I’m also going to write THE SENTENCE. I’m on chatper seven of my new wip. The branches aren’t so thick, so I may have a shot at pruning into the nutshell needed.

    Thanks for this. I’m not a notecardy person, but I do like having a framework for my story that I can touch and manipulate (sounds dirty, doesn’t it?)

  4. Elise Hayes says:

    Fantastic post, Diana. I’ve always done revisions by just leaping in from the first scene and figuring out what needed to be reworked/axed/added/etc scene-by-scene. What you’re suggesting is a whole-book analysis first, BEFORE diving into the revisions–and that’s a mighty interesting approach. I’m going to have to think about that…

    And I’ve also started working on The Sentence for my WIP. Your tips about the components of it were great. I HATE trying to cram my 400 page story into a single sentence, but now I feel I have tools that would let me do it. Thank you!!

    • Diana Layne says:

      I think of it like using a map instead of a GPS. With a GPS you only get a turn or so ahead info while with a map you can look at the whole route. Having gotten lost with my GPS a few times, I like to have a map with me now, lol. Good luck!

  5. Elisa Beatty says:

    Okay…I’m off to try to do a Sentence for my WIP…scary and hard, but I love the one you came up with for The Good Daughter! Makes a fabulous blurb!!!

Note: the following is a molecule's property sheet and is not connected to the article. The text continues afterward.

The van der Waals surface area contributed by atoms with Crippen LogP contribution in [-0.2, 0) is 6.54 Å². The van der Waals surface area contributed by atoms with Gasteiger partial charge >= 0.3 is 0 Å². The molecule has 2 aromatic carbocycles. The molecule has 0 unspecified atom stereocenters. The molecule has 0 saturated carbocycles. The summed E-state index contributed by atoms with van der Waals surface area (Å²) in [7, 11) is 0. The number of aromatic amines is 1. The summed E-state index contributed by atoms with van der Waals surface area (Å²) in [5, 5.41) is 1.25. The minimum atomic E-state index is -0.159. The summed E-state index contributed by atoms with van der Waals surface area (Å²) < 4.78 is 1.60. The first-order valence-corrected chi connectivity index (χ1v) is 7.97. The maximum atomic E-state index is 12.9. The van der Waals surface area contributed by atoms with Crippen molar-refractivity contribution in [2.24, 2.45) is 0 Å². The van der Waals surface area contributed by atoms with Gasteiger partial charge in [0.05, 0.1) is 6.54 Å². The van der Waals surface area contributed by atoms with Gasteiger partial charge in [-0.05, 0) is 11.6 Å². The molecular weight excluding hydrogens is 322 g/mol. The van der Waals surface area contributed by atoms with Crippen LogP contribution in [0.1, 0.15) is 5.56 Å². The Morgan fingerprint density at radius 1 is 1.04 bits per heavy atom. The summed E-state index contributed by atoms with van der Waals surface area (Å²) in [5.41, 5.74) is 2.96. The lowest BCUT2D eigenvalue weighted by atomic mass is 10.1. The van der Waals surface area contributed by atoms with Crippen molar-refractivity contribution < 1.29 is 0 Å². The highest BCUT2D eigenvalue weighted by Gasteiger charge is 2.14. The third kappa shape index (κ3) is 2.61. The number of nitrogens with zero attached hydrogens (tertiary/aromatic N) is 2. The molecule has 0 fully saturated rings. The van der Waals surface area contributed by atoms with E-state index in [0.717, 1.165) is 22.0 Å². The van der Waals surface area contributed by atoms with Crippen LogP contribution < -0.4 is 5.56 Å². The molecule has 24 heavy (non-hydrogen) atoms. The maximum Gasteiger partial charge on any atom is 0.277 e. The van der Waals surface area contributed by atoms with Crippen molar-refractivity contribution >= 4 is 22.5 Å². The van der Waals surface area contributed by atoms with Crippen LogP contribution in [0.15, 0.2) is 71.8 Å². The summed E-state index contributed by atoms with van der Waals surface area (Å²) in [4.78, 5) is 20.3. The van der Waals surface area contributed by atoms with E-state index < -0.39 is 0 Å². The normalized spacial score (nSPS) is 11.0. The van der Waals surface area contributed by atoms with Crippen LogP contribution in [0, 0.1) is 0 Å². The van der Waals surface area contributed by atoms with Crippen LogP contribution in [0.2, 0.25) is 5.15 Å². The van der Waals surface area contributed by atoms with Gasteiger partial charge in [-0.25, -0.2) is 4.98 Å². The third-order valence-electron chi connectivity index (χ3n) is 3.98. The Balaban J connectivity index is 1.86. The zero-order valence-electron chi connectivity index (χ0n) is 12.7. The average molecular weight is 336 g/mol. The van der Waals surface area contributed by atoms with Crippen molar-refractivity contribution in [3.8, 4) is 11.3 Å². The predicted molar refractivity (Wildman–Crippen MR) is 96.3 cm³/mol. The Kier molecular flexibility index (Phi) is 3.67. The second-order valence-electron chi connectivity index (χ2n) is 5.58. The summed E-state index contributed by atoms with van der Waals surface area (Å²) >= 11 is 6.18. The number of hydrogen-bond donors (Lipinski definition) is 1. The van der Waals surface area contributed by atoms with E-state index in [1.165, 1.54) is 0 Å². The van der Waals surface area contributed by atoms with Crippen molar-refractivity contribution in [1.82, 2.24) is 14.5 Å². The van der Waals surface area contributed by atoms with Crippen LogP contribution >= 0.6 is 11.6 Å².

6. Another great post, Diana! One of the things I learned late in my career is the importance for having a kick-ass one-sentence, high concept pitch. Not only does it make the story more marketable. It makes the book easier to write.

    • Diana Layne says:

      Yeah, this was pretty late in my career, too, lol. Yep, I use all these techniques before I write now. Maybe tedious and time consuming but I write much faster when I have an idea of where I’m going. I do incorporate that Snowflake method when I start working on a story though, I just make sure my sentences are very focused. (well, in theory anyway, there are times (like now, cough cough) when it’s tougher than others.

  7. Diane Kratz says:


    Thanks for putting this all together! Very helpful for the writer. I forward this to my critique group!
    Very Nice,
    Diane Kratz

  8. Mind.Blown.

    I love this whole approach and am jumping in feet-first to attack it with my WIP this weekend.

  9. All I’m going to say is Wow. My head is spinning, my mind is blown, and I need a nap just thinking about this! *G*

  10. Kelley says:

    Totally wow. There’s so much to love in this post, I don’t know where to start. Suffice to say, I intend to take a look at my WIP on Sunday using what you’ve got here, Diana! That is after I start your book which I’ve already downloaded. Thanks for a great two day crash course in revisions. 🙂